Harvey-Young Funeral Home
in Crawfordville was in charge
of the local arrangements. North
Brevard Funeral Home was in
charge of the Titusville arrange-
ments.

James N. Eubanks
James Norris Eubanks, 75, of
Dadeville, Ala., died Sunday, Feb.
4 at Lake Martin Hospital.
The funeral service was held
Wednesday, Feb. 7 at the chapel
of Alabama Funeral Homes in
Dadeville. The Rev. Jim Pate of-
ficiated. A graveside service with
military honors followed at Tal-
lapoosa Co. Memory Gardens.
Mr. Eubanks was born Mar.
27, 1931, in Aaran, Fla., to the late
James Ross Eubanks (and Verdie
Bell Gray).
He is survived by his wife,
Nancy Lou Holliday Eubanks
of Dadeville; a son, James R.
Eubanks of Prattville, Ala.; three
daughters, Rhonda Click and
Bobby of Clearwater, Sherri Mc-
Collum and Ron of Opelika, Ala.,
and Cheryl Moore and Tom of


St. Elizabeth ./ -

Ann Seton

Catholic C
Mass 9 a.m. Sunday
Sunday School 10 a.m.
Father James MacGee, Pastor
3609 Coastal Hwy. (US 98)
926-1797 J


Trussville, Ala.; two stepsons,
Richard Jenkins and Jan and
Brent Nelson, all of Birmingham,
Ala.; a stepdaughter, Debra Cum-
ming of Hanover, N.H.; a brother,
Roger Eubanks and Judy of
Jackson's Gap, Ala.; two sisters,
Helen Whaley of Crawfordville,
and Annette Jackson and Wyatt
of Tallahassee; 12 grandchil-'
dren; and a host of nieces and
nephews.
Alabama Funeral Homes and
Cremation Centers of Dadeville'
was in charge of the arrange-
ments.
Obituaries Continued On Page 13A

Is Your

Church

Planning A

Special

Event?



Call The

Wakulla

News:

926-7102

For

SPECIAL

AD RATES

Ivan Assembly of God
202 Ivan Church Road
p wK Crawfordville
Pastor,
Daniel Cooksey
"Co.e & Worship Wih Us"
926-IVAN(4826)
Sunday School 10 a.m.
Sunday Worship..............:....... 11 a.m.
Evening Worship......................6 p.m.
Wednesday Service..................7 p.m.
& Youth Service 7 p.m.
Royal Rangers 7 p.m. -
Missionettes 7 p.m.


Crawfordville United

Methodist Church

Sunday School 9:45 a.m. Worship 11:00 a.m.
Pastor Tony Rosenberger 926-7209
Ochlockonee & Arran Road "Come Grow With Us" www.crawtordville-amc.org


ii1cajeL t4te> if4efelcC/


FiRST
S BApTIST CLhuRch



3086 Crawfordville Hwy.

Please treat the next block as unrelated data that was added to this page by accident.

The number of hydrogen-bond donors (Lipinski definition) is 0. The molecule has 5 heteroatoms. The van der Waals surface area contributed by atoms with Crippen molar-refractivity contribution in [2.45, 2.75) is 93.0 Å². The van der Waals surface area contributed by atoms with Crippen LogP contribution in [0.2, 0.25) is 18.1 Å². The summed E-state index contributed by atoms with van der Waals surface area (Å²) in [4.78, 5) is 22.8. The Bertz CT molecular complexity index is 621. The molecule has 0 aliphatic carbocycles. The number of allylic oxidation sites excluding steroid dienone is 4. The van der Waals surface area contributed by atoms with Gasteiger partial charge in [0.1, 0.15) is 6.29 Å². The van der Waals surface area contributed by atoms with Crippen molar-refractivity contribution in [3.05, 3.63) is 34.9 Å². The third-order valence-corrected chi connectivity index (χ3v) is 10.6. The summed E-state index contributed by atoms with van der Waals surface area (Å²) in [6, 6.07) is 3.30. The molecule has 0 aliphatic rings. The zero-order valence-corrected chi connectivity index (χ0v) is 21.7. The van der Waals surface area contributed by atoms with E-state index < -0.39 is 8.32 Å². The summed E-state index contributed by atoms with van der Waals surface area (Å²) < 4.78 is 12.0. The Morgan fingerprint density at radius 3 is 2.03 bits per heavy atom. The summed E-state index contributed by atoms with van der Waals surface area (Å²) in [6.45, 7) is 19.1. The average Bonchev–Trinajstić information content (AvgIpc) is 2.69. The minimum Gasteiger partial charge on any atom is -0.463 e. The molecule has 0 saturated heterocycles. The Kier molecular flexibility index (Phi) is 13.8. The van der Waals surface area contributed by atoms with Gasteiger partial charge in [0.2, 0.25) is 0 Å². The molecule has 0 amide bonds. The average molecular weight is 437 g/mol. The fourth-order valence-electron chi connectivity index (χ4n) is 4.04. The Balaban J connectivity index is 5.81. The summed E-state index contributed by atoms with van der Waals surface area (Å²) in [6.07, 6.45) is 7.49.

(South of the Courthouse)
Church Office: 926-7896
www.fbccrawfordville.org
or
(youth) www.crosstraining.org


SUNDAY
Early Worship 8:30 a.m.
Sunday School 9:45 a.m.
Morning Worship 11:00 a.m.
Evening Worship 6:00 p.m.
WEDNESDAY
Fellowship Meal 6:00 p.m.
(call for reservations)
Prayer/ Bible Study 7:00 p.m.
IMPACT (Youth) 7:00 p.m.
Children's Events 6:30 p.m.


Hwy 319 Mdart,
Office 926-5265
'e Early Worship 8:30 am.

J^ Moming Worship 11:00 am.
SAWANA Clubs 4:00 p.m.
Youth Zone Time 4:30 p.m.
Evening Worship 6:00 p.m.
Wednesday Services 7:00 p.m.
Our Mission is: Loving God and Loving Other
through Worship, Ministry and Service.
Operating like a family; strong in the Word of God, wann and
inviting. Powerful ministries for sengthening our families.
Reachig Children, Youth, Adults and Seniors for Jesus.
We will look forward to seeing you this Lord's Day.
www -lakI.Iknbaptistchurch.org


Crawfordville United Methodist Church '

will host a concert and fellowship dinner on
Sunday, March 11, 2007
featuring Christian music recording artist,


Todd Carter Koeppen


Concert at 6:00 pm Dinner at 7:00 pm
Admission is FREE
Please call 926-8144 or 228-6746 to make dinner reservations.


"Like a good novel, you can't stop flipping the pages."
- CDreviews.com
"Add this to the list of the year's best LP's"
- Whisperin & Hollerin
- Peter Federighi, KAOS 89.3 FM in Olympia, WA
"I went up to see him last night...it was an AWESOME concert,
and I'd almost say that he's better live than he is on the CD."


2263 Curtis Mill Rd.
Sopchoppy, FL 962-3774
Pastor John S. Dunning
(From Rhema Bible Training Center)


CD's
Feeding the Monster '99;
Jonah Ate the Whale '02;
No Ladder '03;
Catch Me '06

Website:
htto://www.toddcarterkoepDen corn


I --


^


.,:::~,








THE WAKULLA NEWS, Thursday, Feb. 15, 2007-Page 5A


Community


ST. MARKS
NEWS
By Linda Walker


Hi neighbors. Do you think
somebody picked us up and
moved us to Atlanta while
we were sleeping? Something
strange is going on with all of
this beautiful cold weather. You
know I love it.
If I close my eyes I can almost
believe I am back up there where
I came from a hundred years ago.
It feels good
I am not so crazy about my
light bill though. It seems to
go up every year, but I guess
that's called progress. I don't
like that.
I found out the other evening
something I had wondered
about over the years. Terry
Mussellwhite keeps Howard in
a cage. That's why he's always
such a well-mannered guy.
i Have you seen the weight he
has lost? He and Terry both have
been dipping into that fountain
of youth that everyone is keep-
ing from me. But about that cage,
I' heard it with my own ears.
Terry says she keeps Howard in a
cage. I think it's a great idea.
Maybe I should have tried
that years ago with some of
my ex-husbands. Enough about
that.
Listen up people! If you have
any news you want to share with
others please get it to me no
later than midnight on Mondays.
That is my deadline.
SI will be glad to put your in-